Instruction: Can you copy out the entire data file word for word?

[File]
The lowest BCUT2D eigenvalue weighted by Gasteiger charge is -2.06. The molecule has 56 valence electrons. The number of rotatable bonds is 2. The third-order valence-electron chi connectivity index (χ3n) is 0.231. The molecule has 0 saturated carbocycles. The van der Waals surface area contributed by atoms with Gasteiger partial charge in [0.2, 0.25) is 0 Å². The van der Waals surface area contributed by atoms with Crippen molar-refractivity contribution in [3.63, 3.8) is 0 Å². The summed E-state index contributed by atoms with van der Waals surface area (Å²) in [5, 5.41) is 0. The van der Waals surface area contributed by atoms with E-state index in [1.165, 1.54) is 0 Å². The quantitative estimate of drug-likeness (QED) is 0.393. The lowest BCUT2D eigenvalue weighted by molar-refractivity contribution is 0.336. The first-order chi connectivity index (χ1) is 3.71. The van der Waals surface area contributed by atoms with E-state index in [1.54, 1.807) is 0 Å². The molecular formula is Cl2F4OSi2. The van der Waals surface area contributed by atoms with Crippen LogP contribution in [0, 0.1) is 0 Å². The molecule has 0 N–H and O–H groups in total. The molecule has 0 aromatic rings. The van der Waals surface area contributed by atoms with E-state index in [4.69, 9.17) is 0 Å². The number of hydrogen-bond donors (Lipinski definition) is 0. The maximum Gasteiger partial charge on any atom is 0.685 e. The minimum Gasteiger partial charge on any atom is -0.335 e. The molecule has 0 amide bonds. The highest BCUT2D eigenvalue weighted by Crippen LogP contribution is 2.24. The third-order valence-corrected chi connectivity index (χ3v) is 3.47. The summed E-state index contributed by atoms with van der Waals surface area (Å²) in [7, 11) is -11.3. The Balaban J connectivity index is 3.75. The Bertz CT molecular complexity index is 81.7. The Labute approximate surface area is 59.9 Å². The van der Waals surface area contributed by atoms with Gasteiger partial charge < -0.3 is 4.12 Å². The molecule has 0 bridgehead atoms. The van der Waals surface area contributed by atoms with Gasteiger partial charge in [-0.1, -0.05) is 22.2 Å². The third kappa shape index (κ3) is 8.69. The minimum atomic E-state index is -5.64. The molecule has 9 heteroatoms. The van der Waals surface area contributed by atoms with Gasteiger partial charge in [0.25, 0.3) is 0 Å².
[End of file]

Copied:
The lowest BCUT2D eigenvalue weighted by Gasteiger charge is -2.06. The molecule has 56 valence electrons. The number of rotatable bonds is 2. The third-order valence-electron chi connectivity index (χ3n) is 0.231. The molecule has 0 saturated carbocycles. The van der Waals surface area contributed by atoms with Gasteiger partial charge in [0.2, 0.25) is 0 Å². The van der Waals surface area contributed by atoms with Crippen molar-refractivity contribution in [3.63, 3.8) is 0 Å². The summed E-state index contributed by atoms with van der Waals surface area (Å²) in [5, 5.41) is 0. The van der Waals surface area contributed by atoms with E-state index in [1.165, 1.54) is 0 Å². The quantitative estimate of drug-likeness (QED) is 0.393. The lowest BCUT2D eigenvalue weighted by molar-refractivity contribution is 0.336. The first-order chi connectivity index (χ1) is 3.71. The van der Waals surface area contributed by atoms with E-state index in [1.54, 1.807) is 0 Å². The molecular formula is Cl2F4OSi2. The van der Waals surface area contributed by atoms with Crippen LogP contribution in [0, 0.1) is 0 Å². The molecule has 0 N–H and O–H groups in total. The molecule has 0 aromatic rings. The van der Waals surface area contributed by atoms with E-state index in [4.69, 9.17) is 0 Å². The number of hydrogen-bond donors (Lipinski definition) is 0. The maximum Gasteiger partial charge on any atom is 0.685 e. The minimum Gasteiger partial charge on any atom is -0.335 e. The molecule has 0 amide bonds. The highest BCUT2D eigenvalue weighted by Crippen LogP contribution is 2.24. The third-order valence-corrected chi connectivity index (χ3v) is 3.47. The summed E-state index contributed by atoms with van der Waals surface area (Å²) in [7, 11) is -11.3. The Balaban J connectivity index is 3.75. The Bertz CT molecular complexity index is 81.7. The Labute approximate surface area is 59.9 Å². The van der Waals surface area contributed by atoms with Gasteiger partial charge < -0.3 is 4.12 Å². The molecule has 0 bridgehead atoms. The van der Waals surface area contributed by atoms with Gasteiger partial charge in [-0.1, -0.05) is 22.2 Å². The third kappa shape index (κ3) is 8.69. The minimum atomic E-state index is -5.64. The molecule has 9 heteroatoms. The van der Waals surface area contributed by atoms with Gasteiger partial charge in [0.25, 0.3) is 0 Å².